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Vendor has back turned to history

Published: Tuesday, Feb. 26, 2013 10:47 p.m. CDT

(Continued from Page 1)

CHICAGO – Greg Burks is a big fan of the Blackhawks. He comes to almost every game.

Yet he misses almost every goal.

“It’s the age-old thing that vendors will tell you,” Burks, 34, said with a smile Monday before the Hawks hosted the Edmonton Oilers. “We hear the roar of the crowd and we turn around, and if we’re lucky, we get to see the replay.”

These are good days to sell cold beer for the hottest team in sports.

The Hawks extended their season-opening point streak to 19 games Monday with a thrilling comeback against the Oilers to win, 3-2, in overtime. The Hawks improved to 16-0-3, which is the greatest start in NHL history, as you probably have heard six dozen times by now.

After every win, reporters crowd around Hawks players such as Marian Hossa and Jonathan Toews and Patrick Kane. If you ask me, vendors such as Burks are at least as interesting.

By day, Burks coaches girls basketball and track at Hinckley-Big Rock High School. By night, drives to the city and sells beers at games for the Hawks, Bulls, Bears, Cubs and White Sox.

It’s not uncommon for someone to see Burks in street clothes and to give him another look. It’s the kind of look that says, “You look familiar, but I don’t know why.”

Maybe it’s because you bought a beer from him the last time you were at the stadium.

Few, if any, cities are as passionate about their professional sports teams as Chicago.

However, to Burks, the Hawks’ fan base stands out as the best of the best. The team’s terrific start has put everyone in a good mood, but it’s not the only reason fans are spending money.

Even if the team were .500, Burks said, sales would be good and tips would be generous.

“Blackhawks fans are second to none in this city,” Burks said. “And that’s not to short Bears fans, Cubs fans, Sox fans, Bulls fans. But the Hawks fans are a very loyal breed, shall we say.”

Loyal breed. That’s a good way to put it.

For many years, the barn was mostly empty whenever the Hawks took the ice.

When Burks started selling beer at the United Center in 2005, the Hawks were terrible. Home games weren’t shown on TV. The majority of seats were unoccupied.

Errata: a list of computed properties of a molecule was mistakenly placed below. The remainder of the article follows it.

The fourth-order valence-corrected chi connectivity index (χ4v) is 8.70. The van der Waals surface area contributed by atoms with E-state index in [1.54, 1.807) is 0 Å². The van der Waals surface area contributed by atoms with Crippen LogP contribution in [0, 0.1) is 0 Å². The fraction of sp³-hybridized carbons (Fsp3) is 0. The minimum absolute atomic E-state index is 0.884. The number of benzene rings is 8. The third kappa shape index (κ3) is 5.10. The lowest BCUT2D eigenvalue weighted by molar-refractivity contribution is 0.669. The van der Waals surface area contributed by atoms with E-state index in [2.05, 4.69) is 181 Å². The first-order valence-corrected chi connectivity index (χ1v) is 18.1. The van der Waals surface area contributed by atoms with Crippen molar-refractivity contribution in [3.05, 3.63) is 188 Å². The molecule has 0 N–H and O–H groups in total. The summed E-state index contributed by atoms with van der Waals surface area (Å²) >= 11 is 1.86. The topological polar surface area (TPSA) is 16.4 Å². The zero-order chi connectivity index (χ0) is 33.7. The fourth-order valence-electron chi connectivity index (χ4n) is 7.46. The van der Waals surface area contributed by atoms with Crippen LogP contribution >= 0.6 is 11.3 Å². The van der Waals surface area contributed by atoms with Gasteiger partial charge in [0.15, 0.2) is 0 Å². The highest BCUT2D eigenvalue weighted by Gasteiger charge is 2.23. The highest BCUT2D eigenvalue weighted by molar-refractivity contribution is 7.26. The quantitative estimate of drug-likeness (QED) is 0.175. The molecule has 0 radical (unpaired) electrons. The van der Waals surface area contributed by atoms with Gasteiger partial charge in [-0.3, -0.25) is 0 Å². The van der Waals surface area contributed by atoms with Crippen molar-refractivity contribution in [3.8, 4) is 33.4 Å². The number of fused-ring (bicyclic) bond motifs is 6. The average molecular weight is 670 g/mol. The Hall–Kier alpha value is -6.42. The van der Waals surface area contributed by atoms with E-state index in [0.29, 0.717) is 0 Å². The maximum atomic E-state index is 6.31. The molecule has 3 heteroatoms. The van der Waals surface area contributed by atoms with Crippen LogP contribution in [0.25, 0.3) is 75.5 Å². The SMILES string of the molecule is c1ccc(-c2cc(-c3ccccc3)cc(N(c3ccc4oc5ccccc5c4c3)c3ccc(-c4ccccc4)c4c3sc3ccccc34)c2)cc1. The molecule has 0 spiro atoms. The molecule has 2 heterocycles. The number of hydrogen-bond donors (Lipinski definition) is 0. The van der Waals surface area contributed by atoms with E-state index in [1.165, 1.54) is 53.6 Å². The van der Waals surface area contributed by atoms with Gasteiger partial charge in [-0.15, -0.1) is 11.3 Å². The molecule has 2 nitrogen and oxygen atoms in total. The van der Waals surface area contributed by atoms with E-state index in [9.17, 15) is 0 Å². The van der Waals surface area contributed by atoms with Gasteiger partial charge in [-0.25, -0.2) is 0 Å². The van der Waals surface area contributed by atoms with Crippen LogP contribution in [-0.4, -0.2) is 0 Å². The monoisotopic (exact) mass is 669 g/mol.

Not anymore.

The Hawks’ crowd of 21,127 marked the 199th consecutive sellout for the franchise.

“It’s unbelievable the transformation the franchise has made,” Burks said. “I remember selling to 8,000 people. You were happy on a night when the place was half-full. And now, you’re working every night to a standing-room-only crowd that’s really into the game.”

It’s a fine line, though.

Sometimes, Hawks fans are so into the game that they don’t buy as many beers.

“It’s kind of funny,” Burks said. “I’d say some of the toughest sales we had was the year they won the Stanley Cup, [during] the Stanley Cup Final, because everybody was so enthralled with the game that they didn’t want you in their way in the seats.

“But any time there’s more people on a nightly basis and more regular fans in the stadium, that benefits people like us that are working behind the scenes.”

Clearly, sales are good. Burks won’t say exactly how good.

“A good vendor will never disclose that information,” he said with a wink.

Fair enough.

Almost an hour before the opening faceoff, Burks lifted a black strap around his shoulders and carried a case of 24 beers – 18 Bud Lights and six Budweisers – to the concourse behind Section 324. For $7.50 apiece, he poured 16-ounce beers into clear plastic cups.

Robin Hachmeister of Carol Stream stopped to buy a Budweiser on his way to his seat.

I wondered whether Hachmeister was more likely to buy a beer from Burks because the Hawks were playing so well. He and his buddy laughed and shook their heads.

“We always buy beers,” Hachmeister said. “It makes no difference to us.”

Hey, when in Rome. Or, I guess in this case, when in Rink.

At this rate, a deep playoff run is likely for the Hawks. That would mean more games at the United Center, which is especially helpful to workers such as Burks who lost out on income during the recent NHL lockout.

Burks thinks that the Hawks can chase another Stanley Cup title. But so much hinges on good health, and luck plays a factor, so there’s really no telling how the season will end.

“We’ve got our fingers crossed that they can make a long run,” Burks said. “There’s no question they have the talent to do that. But the other things we’ll just hope fall into place.”

If so, Burks will be here, rooting on the Hawks.

Hopefully, he’ll turn around in time to see the replays.

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